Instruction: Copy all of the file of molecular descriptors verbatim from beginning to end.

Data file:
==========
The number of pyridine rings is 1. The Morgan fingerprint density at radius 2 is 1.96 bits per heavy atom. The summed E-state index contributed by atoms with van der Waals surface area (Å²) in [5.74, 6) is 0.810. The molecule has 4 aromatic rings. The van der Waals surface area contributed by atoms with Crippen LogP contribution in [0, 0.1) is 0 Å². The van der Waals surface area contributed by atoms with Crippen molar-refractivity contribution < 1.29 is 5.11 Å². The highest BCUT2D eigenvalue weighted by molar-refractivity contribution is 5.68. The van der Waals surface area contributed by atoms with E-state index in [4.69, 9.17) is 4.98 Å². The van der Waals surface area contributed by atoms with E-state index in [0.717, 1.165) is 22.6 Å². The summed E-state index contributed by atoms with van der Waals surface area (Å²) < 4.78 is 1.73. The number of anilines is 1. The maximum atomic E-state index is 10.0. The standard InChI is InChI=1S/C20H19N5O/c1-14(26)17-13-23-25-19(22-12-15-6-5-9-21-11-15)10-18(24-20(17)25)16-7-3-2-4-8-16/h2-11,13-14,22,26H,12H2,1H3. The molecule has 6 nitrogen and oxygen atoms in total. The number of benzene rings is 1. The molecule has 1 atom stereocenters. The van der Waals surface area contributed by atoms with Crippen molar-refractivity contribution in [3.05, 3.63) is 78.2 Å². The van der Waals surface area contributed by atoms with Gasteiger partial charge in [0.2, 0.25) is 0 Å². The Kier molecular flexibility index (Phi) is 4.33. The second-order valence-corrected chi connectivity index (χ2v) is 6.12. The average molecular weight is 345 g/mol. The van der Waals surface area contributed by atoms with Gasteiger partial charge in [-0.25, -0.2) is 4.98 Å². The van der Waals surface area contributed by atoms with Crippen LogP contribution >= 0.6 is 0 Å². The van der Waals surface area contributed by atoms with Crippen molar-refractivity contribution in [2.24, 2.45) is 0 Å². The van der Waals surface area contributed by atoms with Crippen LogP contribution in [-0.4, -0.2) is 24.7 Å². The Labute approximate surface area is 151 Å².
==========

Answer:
The number of pyridine rings is 1. The Morgan fingerprint density at radius 2 is 1.96 bits per heavy atom. The summed E-state index contributed by atoms with van der Waals surface area (Å²) in [5.74, 6) is 0.810. The molecule has 4 aromatic rings. The van der Waals surface area contributed by atoms with Crippen LogP contribution in [0, 0.1) is 0 Å². The van der Waals surface area contributed by atoms with Crippen molar-refractivity contribution < 1.29 is 5.11 Å². The highest BCUT2D eigenvalue weighted by molar-refractivity contribution is 5.68. The van der Waals surface area contributed by atoms with E-state index in [4.69, 9.17) is 4.98 Å². The van der Waals surface area contributed by atoms with E-state index in [0.717, 1.165) is 22.6 Å². The summed E-state index contributed by atoms with van der Waals surface area (Å²) < 4.78 is 1.73. The number of anilines is 1. The maximum atomic E-state index is 10.0. The standard InChI is InChI=1S/C20H19N5O/c1-14(26)17-13-23-25-19(22-12-15-6-5-9-21-11-15)10-18(24-20(17)25)16-7-3-2-4-8-16/h2-11,13-14,22,26H,12H2,1H3. The molecule has 6 nitrogen and oxygen atoms in total. The number of benzene rings is 1. The molecule has 1 atom stereocenters. The van der Waals surface area contributed by atoms with Crippen molar-refractivity contribution in [3.05, 3.63) is 78.2 Å². The van der Waals surface area contributed by atoms with Gasteiger partial charge in [0.2, 0.25) is 0 Å². The Kier molecular flexibility index (Phi) is 4.33. The second-order valence-corrected chi connectivity index (χ2v) is 6.12. The average molecular weight is 345 g/mol. The van der Waals surface area contributed by atoms with Gasteiger partial charge in [-0.25, -0.2) is 4.98 Å². The van der Waals surface area contributed by atoms with Crippen LogP contribution >= 0.6 is 0 Å². The van der Waals surface area contributed by atoms with Crippen molar-refractivity contribution in [2.24, 2.45) is 0 Å². The van der Waals surface area contributed by atoms with Crippen LogP contribution in [-0.4, -0.2) is 24.7 Å². The Labute approximate surface area is 151 Å².